Beth @ Beth Art from the Heart
My peeps are the best peeps around and I welcome you to partake of today's review of The New Crown by Jason Sandberg. I'm a Grandma of three adolescent boys and one girl toddler who has this ole lady wrapped around her tiny little fingers. So with Claire Bear in mind, we will begin our review.
Julietta the Carpenter can build almost anything using wood, metal or fabric. Her skills are put to the test when she runs afoul of her corrupt King. This new fairy tale introduces a resourceful heroine to the boys and girls of today.
From Grandma's Perspective:
I don't know if I am more impressed with Jason Sandberg as an author or an illustrator, but I sure envy him the talent to be able to do both! Once again he has written and illustrated a charming tale about a kingdom contolled and ruled by an evil King. Julietta is a very talented member of the kingdom and she of course is pure and good and like Mr. Sandberg, so talented in many ways. She can craft with many mediums--fabric, metals, wood and she can give promising and hopeful advice to her fellow kingdom dwellers, which angers the king immensely. This story shows the plight between goodness and evil, as well as providing hope for the young in dire circumstances. You know the old adage, where there is a will, there is a way. I also applaud the fact that it is an empowering tale for young girls everywhere!
Well done Mr. Sandberg....very well done! I will definitely be sharing this with my young lady! 5 WINKS!
Jenna @ Little Bird Reads
The New Crown is an impressive story. I adored the illustrations and characters. King Plunder is awful- and Jason did a phenomenal job bringing that out in just a few short pages. Between his name, actions, and the illustrations, King Plunder is quickly painted into the story as an evil villain who is ruining the happiness in Platavia. On the flip side is our heroine: Julietta. The first sentence where we meet her immediately solidified my love of this story. First of all, she is a GIRL and she is the heroine. Gender issues are non-existent as Julietta is a strong woman who is a carpenter and an inventor! I love the image her character presents to kids- girls will look up to her and boys will see that girls can do anything boys can do. Hallelujah for gender equality! Aside from the characters, the story itself is cute and endearing. An evil King needs to step off his throne and peace needs to be restored. The way that this classic concept is actually played out though, is unique. A girl is the one who sets things right- and she does it with her mind. This is a story that I will read to every kid that I can. It sends a great message and the illustrations are excellent.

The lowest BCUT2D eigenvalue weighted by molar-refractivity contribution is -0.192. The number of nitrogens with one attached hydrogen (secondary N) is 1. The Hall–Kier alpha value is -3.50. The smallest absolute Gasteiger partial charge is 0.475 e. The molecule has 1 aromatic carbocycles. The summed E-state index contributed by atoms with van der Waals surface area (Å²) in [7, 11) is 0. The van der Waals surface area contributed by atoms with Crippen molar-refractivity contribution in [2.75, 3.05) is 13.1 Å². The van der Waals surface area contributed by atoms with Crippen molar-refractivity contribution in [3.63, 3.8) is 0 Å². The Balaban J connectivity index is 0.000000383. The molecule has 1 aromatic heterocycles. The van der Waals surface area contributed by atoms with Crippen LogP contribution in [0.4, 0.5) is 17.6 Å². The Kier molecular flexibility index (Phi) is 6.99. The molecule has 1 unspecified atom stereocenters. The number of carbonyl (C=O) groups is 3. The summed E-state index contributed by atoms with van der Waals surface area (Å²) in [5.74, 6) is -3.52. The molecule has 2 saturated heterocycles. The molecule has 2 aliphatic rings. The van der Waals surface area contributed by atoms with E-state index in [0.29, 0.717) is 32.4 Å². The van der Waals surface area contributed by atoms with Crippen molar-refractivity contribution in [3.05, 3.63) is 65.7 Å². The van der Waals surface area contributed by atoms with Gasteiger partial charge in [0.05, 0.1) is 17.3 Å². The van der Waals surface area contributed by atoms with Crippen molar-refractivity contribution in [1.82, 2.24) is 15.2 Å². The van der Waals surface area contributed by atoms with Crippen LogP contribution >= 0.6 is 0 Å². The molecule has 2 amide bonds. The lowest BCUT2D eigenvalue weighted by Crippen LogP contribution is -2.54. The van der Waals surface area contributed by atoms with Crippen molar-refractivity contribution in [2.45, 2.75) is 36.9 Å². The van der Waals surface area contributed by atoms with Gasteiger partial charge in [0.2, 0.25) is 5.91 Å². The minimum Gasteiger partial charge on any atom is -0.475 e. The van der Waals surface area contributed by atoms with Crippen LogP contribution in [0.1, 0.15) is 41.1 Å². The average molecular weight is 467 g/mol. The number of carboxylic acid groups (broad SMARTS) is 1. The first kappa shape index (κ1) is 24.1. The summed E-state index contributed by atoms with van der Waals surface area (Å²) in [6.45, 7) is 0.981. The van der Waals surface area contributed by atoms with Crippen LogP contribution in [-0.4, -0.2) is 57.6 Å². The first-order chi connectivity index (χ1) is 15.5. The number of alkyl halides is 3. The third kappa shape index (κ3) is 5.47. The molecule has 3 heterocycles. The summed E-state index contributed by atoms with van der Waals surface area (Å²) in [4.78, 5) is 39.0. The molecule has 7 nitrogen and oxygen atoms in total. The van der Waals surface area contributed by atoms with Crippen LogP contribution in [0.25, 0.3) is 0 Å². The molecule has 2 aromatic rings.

I loved Jason Sanberg's first story, Candy & The Cankersaur, but I really love The New Crown. I think all parents need to get this book for their kids on their ereaders. It is absolutely worth it. This will be a story the kids come back to over and over.
Kelli @ I'd So Rather Be Reading
This is the second book of Jason Sandberg's that I've read: I reviewed Candy and the Cankersaur earlier this year. I enjoyed The New Crown just as much as Candy and the Cankersaur, if not more.
The New Crown introduces a smart, enterprising heroine who takes care of herself and creates her own happy ending through her actions. I like that she does not depend on a prince or man to swoop in and save the day. I think exposing our children, especially daughters, to strong heroines early in life is important, and The New Crown does just that. Beyond the strong message of the book, The New Crown has a great story and beautiful illustrations, which gave a lot of life to the book.
Sandberg writes children's fiction for today's generation, but with a nostalgic feel to it. I really like that quality of his writing. Something about his books makes me think back to my own childhood, and that makes reading his books special for me. I love reading with my two year old, and love that she loves books as much as I do.
Sandberg's books are available in digital format at this time. I look forward to when I can purchase hard copies of his books to keep on Kaitlyn's bookshelf. (Yes, my two year old has her own bookcase and its contents rival mine).
I loved The New Crown and would recommend it to fans of children's fiction and think it's appropriate for age two and up, although younger children will enjoy looking at the vibrant illustrations, even if they don't follow the story.
Wendy @ Minding Spot
The New Crown is Sandberg's newest children's book and this one is also a winner! Only twenty-eight pages, The New Crown is beautifully illustrated and easy to read. Some of the words are a big harder than his previous book, Candy and the Cankersaur, but with the help of an adult, little ones should have no problem following along.
Julietta is a strong character who I instantly fell in love with. She can work and make something out of almost anything and her comradie with the villagers anger the king. He's evil, she's good and I don't want to spoil it for you, but it is really a stellar read with a great moral story. Highly recommend!
Gina @ Satisfaction for Insatiable Readers
Today, we are taking a look at one of the latest releases from an author and illustrator that self admittedly wants to write the books that he wished HE had during his childhood. Thus far from my two adventures through his pages, I'd say he's right on target. Ready to meet today's featured title? Your wish is my cheerfully fulfilled commend. Today's book of choice is The New Crown.